Stalin's Secret Agents by M. Stanton Evans
The Subversion of Roosevelt's Government

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Synopsis

Until now, many sinister events that transpired in the clash of the world’s superpowers at the close of World War II and the ensuing Cold War era have been ignored, distorted, and kept hidden from the public. Through a meticulous examination of primary sources and disclosure of formerly secret records, this riveting account of the widespread infiltration of the federal government by Stalin’s “agents of influence” and the damage they inflicted will shock readers.

Focusing on the wartime conferences of Teheran and Yalta, veteran journalist M. Stanton Evans and intelligence expert Herbert Romerstein, the former head of the U.S. Office to Counter Soviet Disinformation, draw upon years of research and a meticulous examination of primary sources to trace the vast deception that kept Stalin’s henchmen on the federal payroll and sabotaged policy overseas in favor of the Soviet Union. While FDR’s health and mental capacities weakened, aides such as Lauchlin Currie and Harry Hopkins exerted pro-Red influence on U.S. policy—leading to massive breaches of internal security and the betrayal of free-world interests. Along with revealing the extent to which the Soviet threat was obfuscated or denied, this in-depth analysis exposes the rigging of at least two grand juries and the subsequent multilayered cover-up to protect those who let the infiltration happen. Countless officials of the Roosevelt and Truman administrations turned a blind eye to the penetration problem. The documents and facts presented in this thoroughly researched exposé indict in historical retrospect the people responsible for these corruptions of justice.
 

About M. Stanton Evans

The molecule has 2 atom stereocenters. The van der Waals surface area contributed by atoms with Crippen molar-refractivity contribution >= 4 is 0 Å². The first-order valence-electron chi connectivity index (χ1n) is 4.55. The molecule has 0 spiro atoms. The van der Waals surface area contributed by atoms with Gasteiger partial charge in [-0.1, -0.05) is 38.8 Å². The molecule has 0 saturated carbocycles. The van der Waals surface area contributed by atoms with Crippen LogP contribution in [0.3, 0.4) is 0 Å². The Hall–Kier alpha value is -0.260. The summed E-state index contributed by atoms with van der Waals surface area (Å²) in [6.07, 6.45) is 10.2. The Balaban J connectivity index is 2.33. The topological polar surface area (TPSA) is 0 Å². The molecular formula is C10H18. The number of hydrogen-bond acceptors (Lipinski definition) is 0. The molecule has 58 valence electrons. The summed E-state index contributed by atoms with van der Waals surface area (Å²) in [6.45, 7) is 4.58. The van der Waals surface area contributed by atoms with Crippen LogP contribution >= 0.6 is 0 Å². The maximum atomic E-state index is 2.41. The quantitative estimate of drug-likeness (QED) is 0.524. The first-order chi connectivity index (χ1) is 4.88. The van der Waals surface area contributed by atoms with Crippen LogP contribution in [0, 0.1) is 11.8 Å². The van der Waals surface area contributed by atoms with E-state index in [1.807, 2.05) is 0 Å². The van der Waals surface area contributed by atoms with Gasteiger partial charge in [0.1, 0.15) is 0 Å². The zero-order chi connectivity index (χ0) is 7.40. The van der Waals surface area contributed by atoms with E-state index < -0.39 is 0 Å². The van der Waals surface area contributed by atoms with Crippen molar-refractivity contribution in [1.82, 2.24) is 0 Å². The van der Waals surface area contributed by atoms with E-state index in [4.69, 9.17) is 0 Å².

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M. Stanton Evans is the author of seven previous books, including Blacklisted by History and The Theme Is Freedom. Now a contributing editor at Human Events and a contributor at National Review, he was previously the editor of the Indianapolis News, a columnist for the Los Angeles Times syndicate, and a commentator for CBS and Voice of America. He lives near Washington, D.C.Herbert Romerstein was head of the Office to Counter Soviet Disinformation at the U.S. Information Agency from 1983-1989. He had previously served on the staff of several congressional committees, including the House Intelligence Committee.
 
Published November 13, 2012 by Threshold Editions. 306 pages
Genres: History, War, Travel. Non-fiction

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Kirkus Reviews

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When the authors stray from Soviet influence within the United States and shift the focus to the rise of communism in China around the same time, their speculation about the allegedly traitorous activity of named individuals feels even shakier.

Aug 06 2012 | Read Full Review of Stalin's Secret Agents: The S...

Publishers Weekly

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Even Eleanor Roosevelt, say the authors, was “at the top” of “pro-Red policy influences.” Instead of political and military expedience, the authors see Soviet sympathy, as in Harry Hopkins’s efforts to keep Stalin in the WWII alliance.

Aug 13 2012 | Read Full Review of Stalin's Secret Agents: The S...

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